The New Zealand Railways Magazine, Volume 10, Issue 4 (July 1, 1935.)
The law-making of the Seddon period was well described as adventurous legislation. One Labour law after another, one Socialistic measure after another, were passed in rapid succession. Seddon and his colleagues carried on and amplified John Ballance's programme of legislation regulating hours of labour, the conduct of factories and shops, the regulation in fact of every department of industry.
Labour was liberated and enthroned, greatly to the disgust of very many employers. Industrial Conciliation and Arbitration was provided for as a means of settling disputes. Women were enfranchised; old age pensions were established; advances to settlers were instituted (on the initiative of Sir Joseph Ward), and various other measures all making for the betterment of social conditions were placed on the Statute book. These measures attracted a great amount of attention in the outside world, and publicists from Britain, Europe and America visited the Colony to study its wonderful essays in experimental Socialism. There were naturally loud complaints from those with whose interests the new brand of legislation conflicted. But as a historian has expressed it, Seddon held New Zealand in the hollow of his hand until the last. He had for better or for worse captured the country. He was the big voice, and that voice was heard with apparently undiminished vigour until the giant frame suddenly collapsed and he died at only sixty-one.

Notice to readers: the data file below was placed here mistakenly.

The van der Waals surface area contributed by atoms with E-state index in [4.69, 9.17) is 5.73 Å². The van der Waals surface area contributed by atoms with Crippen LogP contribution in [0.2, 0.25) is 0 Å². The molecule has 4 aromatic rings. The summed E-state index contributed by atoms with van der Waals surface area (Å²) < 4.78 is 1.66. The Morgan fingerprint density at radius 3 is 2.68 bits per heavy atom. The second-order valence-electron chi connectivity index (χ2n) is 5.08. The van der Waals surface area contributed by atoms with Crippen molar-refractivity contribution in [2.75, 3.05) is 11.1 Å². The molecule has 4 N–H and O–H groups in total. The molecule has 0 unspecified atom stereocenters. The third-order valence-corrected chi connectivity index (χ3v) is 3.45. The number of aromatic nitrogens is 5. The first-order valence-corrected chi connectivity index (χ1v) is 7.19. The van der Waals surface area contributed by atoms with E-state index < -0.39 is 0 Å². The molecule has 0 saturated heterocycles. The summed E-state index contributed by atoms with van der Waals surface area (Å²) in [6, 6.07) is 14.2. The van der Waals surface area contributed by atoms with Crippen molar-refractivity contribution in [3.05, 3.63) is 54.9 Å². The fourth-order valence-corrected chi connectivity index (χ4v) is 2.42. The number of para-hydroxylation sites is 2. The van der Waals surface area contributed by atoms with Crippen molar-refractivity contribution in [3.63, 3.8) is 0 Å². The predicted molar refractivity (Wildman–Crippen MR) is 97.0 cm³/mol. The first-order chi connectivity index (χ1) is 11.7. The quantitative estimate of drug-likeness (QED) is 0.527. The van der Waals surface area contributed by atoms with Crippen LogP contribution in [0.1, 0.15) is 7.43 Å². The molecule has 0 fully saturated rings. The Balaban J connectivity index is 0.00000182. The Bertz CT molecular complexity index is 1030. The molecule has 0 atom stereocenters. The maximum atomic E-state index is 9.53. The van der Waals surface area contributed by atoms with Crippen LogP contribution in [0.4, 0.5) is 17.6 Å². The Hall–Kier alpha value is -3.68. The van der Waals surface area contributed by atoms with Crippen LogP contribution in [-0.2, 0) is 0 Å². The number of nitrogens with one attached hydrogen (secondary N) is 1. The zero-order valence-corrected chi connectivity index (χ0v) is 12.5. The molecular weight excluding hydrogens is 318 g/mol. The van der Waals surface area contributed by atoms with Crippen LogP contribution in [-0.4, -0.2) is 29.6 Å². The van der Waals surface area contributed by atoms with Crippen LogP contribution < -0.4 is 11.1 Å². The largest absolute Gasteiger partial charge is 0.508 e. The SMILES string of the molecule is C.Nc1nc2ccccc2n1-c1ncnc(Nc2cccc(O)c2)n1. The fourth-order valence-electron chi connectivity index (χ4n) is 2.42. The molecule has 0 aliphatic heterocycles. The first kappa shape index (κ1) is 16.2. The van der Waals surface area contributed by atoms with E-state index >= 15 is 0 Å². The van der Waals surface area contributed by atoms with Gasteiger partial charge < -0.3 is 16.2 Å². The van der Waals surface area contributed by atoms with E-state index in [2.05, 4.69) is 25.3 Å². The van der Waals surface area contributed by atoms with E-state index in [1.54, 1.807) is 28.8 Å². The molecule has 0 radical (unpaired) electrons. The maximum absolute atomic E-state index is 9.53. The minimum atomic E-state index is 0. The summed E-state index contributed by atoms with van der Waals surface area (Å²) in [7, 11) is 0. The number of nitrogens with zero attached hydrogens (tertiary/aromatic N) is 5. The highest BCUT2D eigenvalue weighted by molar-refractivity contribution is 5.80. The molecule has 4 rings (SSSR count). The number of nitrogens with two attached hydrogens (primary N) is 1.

Sir John McKenzie, his most stalwart supporter and the breaker-up of big estates in an almost ruthless manner, wore himself out like Seddon, and as Ballance had done before him. Sir Joseph Ward, his successor, similarly followed the fatal lure of militant politics until his health broke down, and still he held to office and what he considered the call of duty.